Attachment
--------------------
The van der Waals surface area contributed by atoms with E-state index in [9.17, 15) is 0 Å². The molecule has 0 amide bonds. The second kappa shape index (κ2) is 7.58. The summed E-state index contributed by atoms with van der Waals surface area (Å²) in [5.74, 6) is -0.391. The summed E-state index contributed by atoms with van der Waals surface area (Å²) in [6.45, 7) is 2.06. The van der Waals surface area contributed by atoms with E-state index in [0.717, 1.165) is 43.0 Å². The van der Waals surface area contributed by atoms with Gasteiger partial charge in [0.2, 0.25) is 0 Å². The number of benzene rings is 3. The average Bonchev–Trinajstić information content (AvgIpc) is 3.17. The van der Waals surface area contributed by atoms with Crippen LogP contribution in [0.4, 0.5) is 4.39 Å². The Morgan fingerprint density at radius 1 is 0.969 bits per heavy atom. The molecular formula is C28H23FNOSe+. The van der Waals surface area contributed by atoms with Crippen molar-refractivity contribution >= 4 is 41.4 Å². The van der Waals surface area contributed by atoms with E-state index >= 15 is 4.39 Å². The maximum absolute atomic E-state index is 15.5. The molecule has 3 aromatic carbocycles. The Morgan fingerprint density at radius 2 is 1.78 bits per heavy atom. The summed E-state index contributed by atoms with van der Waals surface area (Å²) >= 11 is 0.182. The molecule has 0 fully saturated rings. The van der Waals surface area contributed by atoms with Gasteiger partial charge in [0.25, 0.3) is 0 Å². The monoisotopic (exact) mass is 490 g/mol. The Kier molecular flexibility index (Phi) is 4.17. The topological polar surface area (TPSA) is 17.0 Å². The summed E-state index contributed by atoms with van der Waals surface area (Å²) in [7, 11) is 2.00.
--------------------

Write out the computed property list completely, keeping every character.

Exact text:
The van der Waals surface area contributed by atoms with E-state index in [9.17, 15) is 0 Å². The molecule has 0 amide bonds. The second kappa shape index (κ2) is 7.58. The summed E-state index contributed by atoms with van der Waals surface area (Å²) in [5.74, 6) is -0.391. The summed E-state index contributed by atoms with van der Waals surface area (Å²) in [6.45, 7) is 2.06. The van der Waals surface area contributed by atoms with E-state index in [0.717, 1.165) is 43.0 Å². The van der Waals surface area contributed by atoms with Gasteiger partial charge in [0.2, 0.25) is 0 Å². The number of benzene rings is 3. The average Bonchev–Trinajstić information content (AvgIpc) is 3.17. The van der Waals surface area contributed by atoms with Crippen LogP contribution in [0.4, 0.5) is 4.39 Å². The Morgan fingerprint density at radius 1 is 0.969 bits per heavy atom. The molecular formula is C28H23FNOSe+. The van der Waals surface area contributed by atoms with Crippen molar-refractivity contribution >= 4 is 41.4 Å². The van der Waals surface area contributed by atoms with E-state index >= 15 is 4.39 Å². The maximum absolute atomic E-state index is 15.5. The molecule has 3 aromatic carbocycles. The Morgan fingerprint density at radius 2 is 1.78 bits per heavy atom. The summed E-state index contributed by atoms with van der Waals surface area (Å²) >= 11 is 0.182. The molecule has 0 fully saturated rings. The van der Waals surface area contributed by atoms with Gasteiger partial charge in [0.25, 0.3) is 0 Å². The monoisotopic (exact) mass is 490 g/mol. The Kier molecular flexibility index (Phi) is 4.17. The topological polar surface area (TPSA) is 17.0 Å². The summed E-state index contributed by atoms with van der Waals surface area (Å²) in [7, 11) is 2.00.